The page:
Between 1968 and 1972 Van Morrison released 5 LPs of outstanding quality. “Astral Weeks” is an essential record, “Moondance”, the first full price LP I ever bought. To choose a favourite depends on which you have listened to most recently. These songs, together with his time with Them, formed a formidable body of work and, in 1973, when he undertook a major tour, he assembled a group to do them justice. The Caledonia Soul Orchestra included brass and string sections together with talented and committed soloists. This clip is long but shows Van and the band at the top of their form. There is a guest appearance by Van’s daughter, Shana.
The show was Morrison’s take on a Soul Revue. He had recorded only his own songs but included versions of Sam Cooke, Ray Charles and Sonny Boy Williamson songs in the set. This “Cyprus Avenue” is more muscular than the ethereal original but has the same power and beauty. Van’s incantatory vocal is a thing of wonder. It may seem awkward and hesitant if you are new to this but I find it convincing and soulful. I saw him doing his thing once and an audience member tried to join in with the rapture. A brusque “Fuck Off. I’m working” and Van had left the stage. It seemed fair enough at the time, he is serious about his art.
The “It’s Too late To Stop Now” tour, captured on vinyl and on film, is one of the great rock tours. A year later I was pretty thrilled to get a ticket to see the Caledonia Soul Orchestra at a summer festival. Just weeks before the gig we were so looking forward to Van broke up the band. We did not have to worry. He got a pick up band together and they sounded like this…
“Street Choir” from “His Band and the Street Choir” LP is a personal favourite of mine. This version, stripped of the responsive backing vocals, cuts the song to its Celtic Soul bones and I love it. This band was a little too dependent on the keyboards of Pete Wingfield but it also put the spotlight back on Van Morrison. I have seen better concerts by him but you always remember your first time, don’t you ? He was great, encored with “Brown Eyed Girl” and then the Allman Brothers played for three hours. What a good way to spend a day with your friends.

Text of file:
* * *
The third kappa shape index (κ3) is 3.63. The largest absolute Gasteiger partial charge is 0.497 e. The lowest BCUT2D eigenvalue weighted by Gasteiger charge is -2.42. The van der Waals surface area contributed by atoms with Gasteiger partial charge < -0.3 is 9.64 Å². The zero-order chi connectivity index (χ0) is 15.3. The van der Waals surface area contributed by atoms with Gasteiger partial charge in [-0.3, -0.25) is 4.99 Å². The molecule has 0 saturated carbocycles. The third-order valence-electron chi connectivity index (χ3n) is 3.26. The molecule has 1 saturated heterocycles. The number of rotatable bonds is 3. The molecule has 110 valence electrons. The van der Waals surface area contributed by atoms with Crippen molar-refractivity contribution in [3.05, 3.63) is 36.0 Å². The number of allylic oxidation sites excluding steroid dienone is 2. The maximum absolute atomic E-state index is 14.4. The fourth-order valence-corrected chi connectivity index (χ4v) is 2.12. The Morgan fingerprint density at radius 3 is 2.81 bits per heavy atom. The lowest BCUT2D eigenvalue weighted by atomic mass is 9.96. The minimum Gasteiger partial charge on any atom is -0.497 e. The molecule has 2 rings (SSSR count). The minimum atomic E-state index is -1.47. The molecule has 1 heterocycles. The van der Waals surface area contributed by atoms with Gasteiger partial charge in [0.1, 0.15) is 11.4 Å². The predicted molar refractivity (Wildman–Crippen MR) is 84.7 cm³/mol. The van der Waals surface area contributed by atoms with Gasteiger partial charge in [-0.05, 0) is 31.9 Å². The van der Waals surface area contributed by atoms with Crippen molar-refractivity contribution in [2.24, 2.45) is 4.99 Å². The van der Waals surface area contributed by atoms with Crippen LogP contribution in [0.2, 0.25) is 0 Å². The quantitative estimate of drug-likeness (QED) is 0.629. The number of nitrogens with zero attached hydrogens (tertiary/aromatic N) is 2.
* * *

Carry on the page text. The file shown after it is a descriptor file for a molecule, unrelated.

In 1977 Van Morrison released an LP appositely titled “A Period of Transition”. As a maturing artist he still searched for a fusion of craft and spirit. I think the craft was perhaps a little more evident on these records. “Veedon Fleece” (1974) is not the record to introduce someone to Morrison’s work but it is still an impressive piece of work. In concert he continued to add value to the great songs of the early 70s and in 1980 returned to Montreux with another big band.
Now “Tupelo Honey” is an LP to impress the uninitiated. There’s a softer, more romantic feel perhaps reflecting his domestic life. The celebratory “Wild Night”, the bodacious energy of “Moonshine Whiskey” and the classic country tinge of the title track are all outstanding. Here Van is moving into the 1980s, into a style and fashion which would produce further great work.
Some of his Caledonia Soul brothers had rejoined him, still sympatico maybe less freedom to take it where they found it. Van had hooked up with another musical giant who became the arranger and musical director of the band. Saxophonist Pee Wee Ellis had worked with James Brown in the 1960s. He has co-writer credits on “Cold Sweat” and “Say It Loud, I’m Black and I’m Proud” (O.M.G. !). He brought the touches of jazz, of blues, of soul to wherever the songs needed them. His opening notes to “Tupelo Honey” capture the warmth and the beauty of the tune.
I saw Van play with Mr Ellis a couple of times. The opening instrumental, maybe “Moondance”, would be used for the band to feel their way into things and could be a little safe. All this was forgotten as a great band and a wonderful singer move through the gears and just flew together. A sense of wonder and a sense that you were watching a unique performer and performance. Good Times.